People always talk about technical debt, but what about documentation debt? Has anyone ever given a talk on ways to avoid it?
— Taylor Barnett (@taylor_atx) February 27, 2017
It was a good question, and a lot of people jumped in to answer it. I’ve given a talk on avoiding product design debt — That’s what #7fights is. But I haven’t given one explicitly about avoiding debt in documentation.
To understand the problem of avoiding debt, you have to understand the economy you’re working in. Many of the companies I’ve worked with over the years identify documentation as something they need to do to reduce support costs and manage the problem of training internal people. It’s not exactly glamorous. Some companies do value and invest in docs, but it’s a minority. That means that documentation is constantly underfunded, and depending on how much discipline people have about retiring old software products, it means that writers are supporting an increasingly large corpus of text. I’ve worked on projects that were literally thousands of pages long.
The debt comes down to three parts:
- Unknown unknowns
Format is whatever your tool stack is, and how the documentation is packaged and presented. If, many years ago, someone decided you were a FrameMaker shop, well, you’re probably still a FrameMaker shop, albeit one that can now output “FrameML” or DITAFrame. But the soul of the documentation, the way it is stored is in a proprietary file format that only the priestly class of technical writers can access with relatively expensive tools.
The only way to move something out of a format like that is to strip it to plain text and then re-code all the meta-text like headings and pictures. We call it a conversion project, but it’s just as much fun as changing any other codebase on the fly while trying to still deliver things. Theoretically, there are conversion tools and companies that make that less painful, but I have never seen one work properly, and I’ve been through at least 7 conversion projects. Wailing, gnashing of teeth, and a permanent repetitive stress injury were the usual style of results.
Some parts of the industry, notably Read the Docs, Corilla, Gnome/Mallard, and other open-source-y people have been trying to treat this problem by using extremely flat files, in Sphinx or Markdown. These are essentially text files with very minimal markup that can then be parsed by a variety of different engines. It’s a good theory, but it moves the locus of control from the software knowing how to wrap text and manage hyperlinks to the writer needing to know how to do so using a constrained palette of commands. Thus, the markdown technical writer needs to know their product, and the basics of technical communication, and ALSO a syntax, instead of an interface. Not really ONE syntax, but several, with nuances and subtleties between them. The writer must be a coder.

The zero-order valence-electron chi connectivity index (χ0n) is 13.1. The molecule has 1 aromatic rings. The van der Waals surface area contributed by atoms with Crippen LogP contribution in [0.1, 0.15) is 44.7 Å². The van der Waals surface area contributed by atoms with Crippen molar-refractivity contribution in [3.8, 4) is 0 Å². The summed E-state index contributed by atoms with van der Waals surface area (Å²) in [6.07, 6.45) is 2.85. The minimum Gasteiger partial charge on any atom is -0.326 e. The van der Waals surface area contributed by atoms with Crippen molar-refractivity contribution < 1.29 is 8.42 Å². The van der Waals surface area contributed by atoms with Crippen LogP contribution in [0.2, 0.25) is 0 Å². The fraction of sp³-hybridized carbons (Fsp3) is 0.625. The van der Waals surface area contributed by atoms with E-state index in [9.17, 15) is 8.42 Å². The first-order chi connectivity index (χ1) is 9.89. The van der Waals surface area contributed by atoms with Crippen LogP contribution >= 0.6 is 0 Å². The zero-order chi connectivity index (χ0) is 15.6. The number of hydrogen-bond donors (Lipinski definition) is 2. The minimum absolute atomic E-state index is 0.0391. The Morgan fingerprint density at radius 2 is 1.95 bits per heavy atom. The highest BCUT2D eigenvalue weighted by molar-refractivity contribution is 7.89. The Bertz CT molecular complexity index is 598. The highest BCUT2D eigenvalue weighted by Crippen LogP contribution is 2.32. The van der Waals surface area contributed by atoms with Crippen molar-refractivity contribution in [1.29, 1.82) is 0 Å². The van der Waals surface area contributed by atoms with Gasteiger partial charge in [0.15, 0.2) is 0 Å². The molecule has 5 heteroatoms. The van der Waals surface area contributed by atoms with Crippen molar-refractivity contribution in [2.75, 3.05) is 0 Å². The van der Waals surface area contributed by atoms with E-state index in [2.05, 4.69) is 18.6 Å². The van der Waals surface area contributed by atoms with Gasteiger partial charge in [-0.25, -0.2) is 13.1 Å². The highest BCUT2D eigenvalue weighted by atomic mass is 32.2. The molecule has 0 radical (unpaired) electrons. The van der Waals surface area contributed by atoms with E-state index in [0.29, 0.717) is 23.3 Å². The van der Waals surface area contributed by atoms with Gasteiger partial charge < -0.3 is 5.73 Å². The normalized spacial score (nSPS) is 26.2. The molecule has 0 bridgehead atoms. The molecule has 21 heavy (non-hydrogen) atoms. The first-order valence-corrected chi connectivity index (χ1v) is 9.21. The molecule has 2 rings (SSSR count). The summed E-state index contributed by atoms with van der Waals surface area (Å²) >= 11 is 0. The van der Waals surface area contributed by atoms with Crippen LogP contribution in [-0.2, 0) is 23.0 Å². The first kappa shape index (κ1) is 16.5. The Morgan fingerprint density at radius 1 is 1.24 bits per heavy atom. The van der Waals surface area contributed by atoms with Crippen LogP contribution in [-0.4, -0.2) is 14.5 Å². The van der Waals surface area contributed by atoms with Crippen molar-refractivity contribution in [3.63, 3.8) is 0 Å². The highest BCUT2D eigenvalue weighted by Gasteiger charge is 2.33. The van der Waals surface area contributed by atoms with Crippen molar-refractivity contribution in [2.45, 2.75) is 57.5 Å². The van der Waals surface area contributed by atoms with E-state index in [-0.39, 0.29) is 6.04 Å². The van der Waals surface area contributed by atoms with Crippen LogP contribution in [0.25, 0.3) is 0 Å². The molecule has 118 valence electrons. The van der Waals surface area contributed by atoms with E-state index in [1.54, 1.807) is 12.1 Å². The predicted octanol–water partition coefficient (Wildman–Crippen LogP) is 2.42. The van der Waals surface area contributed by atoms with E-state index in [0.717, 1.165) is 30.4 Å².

I hang out with a lot of writer/coders, but I also keep in touch with the rest of the industry, and not everyone wants to do or be that person. They want to put more of their career development into writing and understanding their product, less into the means of production.
The debt here is the very nature of everything that is around your text. The storage, the format, the numbering, the images (oh, IMAGES, the worst kind of debt), they all contribute to what you will have to pay down.
Aside from the problem of legacy formats, you have the problem of legacy information. In 5 years, almost all of what I am writing now will be wrong or outdated. That’s just the nature of things. But if we continue to support the software, then we need to continue to support the documentation that makes the software work. This means that in an older company, you may be maintaining documentation for products that are fifteen years old. And it is maintenance. You have to update them to have the new format, new branding, whatever you change for the new documents has to be projected back to the old documents. If you move from FrameMaker to MadCap Flare, you have a conversion problem again. And it’s not like you can just ignore it and republish old PDFs – there WILL be a reason you have to get into that document to fix something.
I really recommend making your company and product name a variable that you can easily and universally replace. Just trust me on that. It will happen.
So the older your company is, the more documentation debt you have, just like with a codebase that is several layers of abstraction balanced on an OS/390 system kept in the basement.